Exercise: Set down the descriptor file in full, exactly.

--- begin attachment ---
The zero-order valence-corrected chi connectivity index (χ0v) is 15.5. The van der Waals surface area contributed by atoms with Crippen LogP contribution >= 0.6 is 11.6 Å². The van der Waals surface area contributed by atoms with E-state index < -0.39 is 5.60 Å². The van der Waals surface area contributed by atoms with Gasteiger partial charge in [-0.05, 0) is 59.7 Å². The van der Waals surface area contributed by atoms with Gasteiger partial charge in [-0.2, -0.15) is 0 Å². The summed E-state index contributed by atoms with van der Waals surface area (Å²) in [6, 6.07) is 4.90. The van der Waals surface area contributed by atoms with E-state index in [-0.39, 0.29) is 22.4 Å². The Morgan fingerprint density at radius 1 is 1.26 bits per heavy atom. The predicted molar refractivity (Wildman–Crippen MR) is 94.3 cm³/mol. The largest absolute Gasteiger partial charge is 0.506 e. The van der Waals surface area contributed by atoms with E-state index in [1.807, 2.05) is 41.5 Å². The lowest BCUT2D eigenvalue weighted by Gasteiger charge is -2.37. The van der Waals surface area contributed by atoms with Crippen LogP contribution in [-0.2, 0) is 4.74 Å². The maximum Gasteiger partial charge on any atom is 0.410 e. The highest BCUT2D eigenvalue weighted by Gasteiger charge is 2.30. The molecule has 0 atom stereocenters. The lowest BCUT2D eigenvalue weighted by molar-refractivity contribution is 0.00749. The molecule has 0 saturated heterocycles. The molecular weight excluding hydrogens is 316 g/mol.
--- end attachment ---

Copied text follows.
The zero-order valence-corrected chi connectivity index (χ0v) is 15.5. The van der Waals surface area contributed by atoms with Crippen LogP contribution >= 0.6 is 11.6 Å². The van der Waals surface area contributed by atoms with E-state index < -0.39 is 5.60 Å². The van der Waals surface area contributed by atoms with Gasteiger partial charge in [-0.05, 0) is 59.7 Å². The van der Waals surface area contributed by atoms with Gasteiger partial charge in [-0.2, -0.15) is 0 Å². The summed E-state index contributed by atoms with van der Waals surface area (Å²) in [6, 6.07) is 4.90. The van der Waals surface area contributed by atoms with E-state index in [-0.39, 0.29) is 22.4 Å². The Morgan fingerprint density at radius 1 is 1.26 bits per heavy atom. The predicted molar refractivity (Wildman–Crippen MR) is 94.3 cm³/mol. The largest absolute Gasteiger partial charge is 0.506 e. The van der Waals surface area contributed by atoms with E-state index in [1.807, 2.05) is 41.5 Å². The lowest BCUT2D eigenvalue weighted by Gasteiger charge is -2.37. The van der Waals surface area contributed by atoms with Crippen LogP contribution in [-0.2, 0) is 4.74 Å². The maximum Gasteiger partial charge on any atom is 0.410 e. The highest BCUT2D eigenvalue weighted by Gasteiger charge is 2.30. The molecule has 0 atom stereocenters. The lowest BCUT2D eigenvalue weighted by molar-refractivity contribution is 0.00749. The molecule has 0 saturated heterocycles. The molecular weight excluding hydrogens is 316 g/mol.